And the builders/developers who are producing well-designed townhomes should be applauded and held up as examples by the city. Bring on DR!

  4. Dan Staley

    Well, I’m certainly on board, mister, but the fact is we haven’t shifted the cost burden of cars onto drivers yet, and until gas is expensive enough and buses get you there faster, people will want cars. So in the interim we want things built and we have to make sure people build things.

    I don’t like it either, but also I don’t like spending 16.99 on a CD with 2 good songs or 9.00 on a movie with a bad script, nor do I like the Libeskind wing on the Denver Art Museum, nor the crappy air quality from the auto emissions, nor steroids in baseball, and there’s too much ice to ride my bike to work lately. Oh, and the prostrating to the Dow and NASDAQ on NPR – I really don’t like the fetishizing there lately.

  5. dan bertolet

    Hey there DS, the point is that even if I was carless and wanted to buy new housing in Seattle without parking, the City makes that impossible everywhere except downtown. Seems pretty stupid for a City that likes to talk about being sustainable and reducing car dependence.

    This is America and no one will be forced to give up their car, EVER. But putting up buildings without parking isn’t forcing anyone to give up their car. It is, however, a step in the right direction for a future we all know is coming.

    About making sure things get built, well, I wonder what would happen if Seattle imposed a parking maximum in a dense neighborhood like Pike/Pine. Other cities have done it and lived to tell about it. Somehow I doubt development would cease.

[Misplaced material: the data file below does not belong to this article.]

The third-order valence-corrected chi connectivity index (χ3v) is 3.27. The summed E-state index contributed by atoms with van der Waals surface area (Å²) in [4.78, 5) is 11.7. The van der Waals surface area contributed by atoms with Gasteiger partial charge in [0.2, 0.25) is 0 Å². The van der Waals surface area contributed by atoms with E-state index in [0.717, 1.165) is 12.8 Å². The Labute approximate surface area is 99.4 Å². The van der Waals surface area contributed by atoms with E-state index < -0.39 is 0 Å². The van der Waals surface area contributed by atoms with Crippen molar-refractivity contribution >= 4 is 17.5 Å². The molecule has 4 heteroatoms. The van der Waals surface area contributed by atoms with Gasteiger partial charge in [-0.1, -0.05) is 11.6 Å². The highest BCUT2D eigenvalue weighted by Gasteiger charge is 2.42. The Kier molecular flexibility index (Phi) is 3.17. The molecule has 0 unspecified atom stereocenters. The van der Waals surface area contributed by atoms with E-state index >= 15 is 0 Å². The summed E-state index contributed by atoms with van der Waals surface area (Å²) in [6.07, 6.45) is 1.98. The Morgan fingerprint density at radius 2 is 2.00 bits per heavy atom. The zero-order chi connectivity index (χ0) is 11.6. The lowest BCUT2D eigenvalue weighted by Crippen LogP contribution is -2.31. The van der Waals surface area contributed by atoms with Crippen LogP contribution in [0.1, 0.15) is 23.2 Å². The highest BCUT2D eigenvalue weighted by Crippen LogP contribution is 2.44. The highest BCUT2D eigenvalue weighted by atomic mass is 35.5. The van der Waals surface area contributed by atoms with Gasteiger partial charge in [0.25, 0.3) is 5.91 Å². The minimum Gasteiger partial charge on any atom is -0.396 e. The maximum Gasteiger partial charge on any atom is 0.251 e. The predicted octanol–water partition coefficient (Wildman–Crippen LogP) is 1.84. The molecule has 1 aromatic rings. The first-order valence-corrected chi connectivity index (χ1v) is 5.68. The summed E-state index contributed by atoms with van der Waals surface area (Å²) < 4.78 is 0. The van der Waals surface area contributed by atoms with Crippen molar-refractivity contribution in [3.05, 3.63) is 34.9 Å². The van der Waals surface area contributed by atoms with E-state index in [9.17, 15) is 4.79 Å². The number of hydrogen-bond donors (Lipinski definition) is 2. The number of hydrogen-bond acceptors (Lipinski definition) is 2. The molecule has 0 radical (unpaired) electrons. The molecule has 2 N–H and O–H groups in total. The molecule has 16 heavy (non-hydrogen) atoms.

6. Dan Staley


    I said above we have to make sure people build things, I didn’t say development would cease. It would almost surely slow in such a regime. If you had the money, would you risk it today in an untried market? Which near-good jobs neighborhood, if so? Do you believe there are more than 300 people in Seattle working in places like Adobe/Amazon that don’t have their own car?

    Again, I’m not saying it’s right, I’m saying it’s easier to have a car today than rely on timely transit. There’s no market there yet without subsidies. Make gas 10.00 a gallon and we’ll revisit. Remember: I didn’t have a vehicle in Seattle and I didn’t have one in the boonies for 4 months, either.

  7. An Open Letter To The Livable Seattle Movement | hugeasscity

    […] In your Multifamily Zoning Update document, you make analogous claims about density causing sprawl, but this time townhouses are the main boogeyman. Your criticisms of townhouse design are spot on, and there is wide agreement in the community that we can do better. But as long as people are living in these townhouses, however badly designed, they are reducing sprawl, not creating it, contrary to what you claim on page 18. Your bogus arguments about sprawl do not serve you well in supporting your case for better townhouse design. […]

  8. If You Want To Understand The Real Reason There Are So Many Sucky Townhouses Going Up… | hugeasscity

    […] And all apologies, but I’m going to continue to repeat myself and leave you with this 1961 Lewis Mumford quote: “The right to access every building in the city by private motorcar, in an age when everyone owns such a vehicle, is actually the right to destroy the city.” […]

  9. Cookie Stuffing

    It\’s not the stuffing that\’s the problem, it\’s the religious whitehats that make it the problem.